By: Ryan Carlino
As you become an oscilloscope power user, you may find that there are times when the usual four oscilloscope channels are just not enough. You might want to make sure your system comes out of reset properly by observing the timing relationship of various reset and status lines. You also might need to verify that power supply rails come up and go down in the proper order. Modern FPGAs often have more than four power supplies and those supplies are required to sequence in a specified fashion (i.e. certain supplies need to come up before other ones and in a specified amount of time). Here’s an example of Altera’s specification of how fifteen power supplies for a Stratix FPGA should come up.
From page 322 of: Stratix V Device Handbook
Designing power sequencing circuits and verifying their actual behavior is something I do on most boards I work on. Here’s a trick for capturing more than four power supplies in a single scope image.
A board I am working on right now provides eight power supplies to some custom bipolar ASICs (Keysight-designed chips that have both positive and negative power supplies). Like an FPGA, the ASICs have specific power sequencing requirements. In my case, four positive supplies should come up and “peel off,” followed by four negative supplies which also “peel off.” The ASIC designers and I came to this agreement and I documented it on a post-it note, which became my design spec (Figure 1).
Now that boards are built, I want to verify that my design worked this way. Ideally, I would capture an oscilloscope plot that looked just like my drawing, but my scope only has four channels! I don’t want two plots and I don’t have time to save the waveform data and load them into a plotting program.
This is where saving waveforms into memory really shines: you can display up to eight waveforms at once. Here’s how I get the plot I want using my Keysight S-Series oscilloscope.
- Pick a master signal to trigger on – It’s going to take three triggers to get all eight waveforms, so pick one signal to be the “master”. I like to use the first signal that turns on. Set the trigger level in the middle of that signal and keep it there.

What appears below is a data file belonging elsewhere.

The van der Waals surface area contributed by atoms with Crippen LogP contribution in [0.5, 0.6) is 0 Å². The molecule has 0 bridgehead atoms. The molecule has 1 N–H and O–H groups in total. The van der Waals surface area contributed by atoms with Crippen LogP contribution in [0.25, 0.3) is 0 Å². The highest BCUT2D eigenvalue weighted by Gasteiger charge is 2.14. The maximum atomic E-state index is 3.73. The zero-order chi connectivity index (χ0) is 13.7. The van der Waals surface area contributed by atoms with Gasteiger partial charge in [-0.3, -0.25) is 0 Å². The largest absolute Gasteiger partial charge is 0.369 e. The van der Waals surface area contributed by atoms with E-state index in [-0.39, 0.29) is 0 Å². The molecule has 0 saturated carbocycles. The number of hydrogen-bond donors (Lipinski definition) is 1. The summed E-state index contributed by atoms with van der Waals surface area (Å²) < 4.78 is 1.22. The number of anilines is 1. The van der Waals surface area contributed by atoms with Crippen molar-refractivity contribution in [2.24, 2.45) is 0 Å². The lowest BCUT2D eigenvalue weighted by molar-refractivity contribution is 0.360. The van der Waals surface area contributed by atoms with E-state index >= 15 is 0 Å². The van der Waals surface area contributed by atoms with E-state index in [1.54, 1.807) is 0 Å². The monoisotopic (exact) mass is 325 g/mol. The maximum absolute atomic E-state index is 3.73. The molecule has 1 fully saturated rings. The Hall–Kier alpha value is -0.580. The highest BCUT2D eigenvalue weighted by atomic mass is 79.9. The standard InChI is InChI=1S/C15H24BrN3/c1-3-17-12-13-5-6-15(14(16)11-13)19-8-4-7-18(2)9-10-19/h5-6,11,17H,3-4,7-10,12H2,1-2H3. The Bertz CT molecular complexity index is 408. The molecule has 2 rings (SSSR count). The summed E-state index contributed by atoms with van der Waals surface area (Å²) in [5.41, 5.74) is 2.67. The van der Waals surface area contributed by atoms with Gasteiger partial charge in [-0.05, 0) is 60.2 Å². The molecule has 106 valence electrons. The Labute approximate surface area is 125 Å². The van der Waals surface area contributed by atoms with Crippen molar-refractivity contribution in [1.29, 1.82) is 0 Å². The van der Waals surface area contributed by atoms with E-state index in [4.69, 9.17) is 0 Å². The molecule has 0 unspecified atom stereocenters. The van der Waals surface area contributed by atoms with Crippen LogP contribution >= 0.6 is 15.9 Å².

- Make sure the timing is consistent – Stacking waveforms is only useful if the signals aren’t moving in time with respect to each other. I like to take a few test triggers to see if the waveforms come up consistently. If some of the signals shift in time, try to figure out how far they go. Will a composite waveform make sense if the timing changes?
- Check the vertical and horizontal scales – You want to capture the signals so they fit on the screen. Pick an appropriate vertical scale and offset for each signal. Check that the horizontal scale is big enough to capture the last signal when triggering on the first.
- Trigger and save, then repeat as needed – Get probes on your signals and start capturing. First probe your master signal (#1) and three other signals (#2, #3, #4). Save signals #2-#4 into three waveform memories. Then, move the probe from #2 to signal #5. Trigger and save signal #5 into the last memory. Then move the probes to the final signals #6-#8 and trigger and save. Now you can view all eight of your signals!
Let’s run through an example of my eight power supplies turning on. I use two grids (positive rails on top, negative rails on bottom) with all waveforms at the same vertical scale. I use +12V as my trigger, since it comes up first. I checked that the turn-on timing is consistent during power-up and set my horizontal and vertical scales.
On my first trigger, I capture three of the negative supplies and save them into memories.
Just right-click each waveform to save and select Save Channel -> To Memory.
With three memories done, I move the CH2 probe and trigger a second time to capture the last negative supply into a memory.
On my final trigger, I move the probes to the positive supplies and save 8-waveform plot.
I like to label the waveforms with descriptive names using bookmarks.
So, there are my 8 power supplies turning on – all on one plot. I can see where things are not ideal and can react to them if needed. Now, I can repeat the process to get a turn-off plot.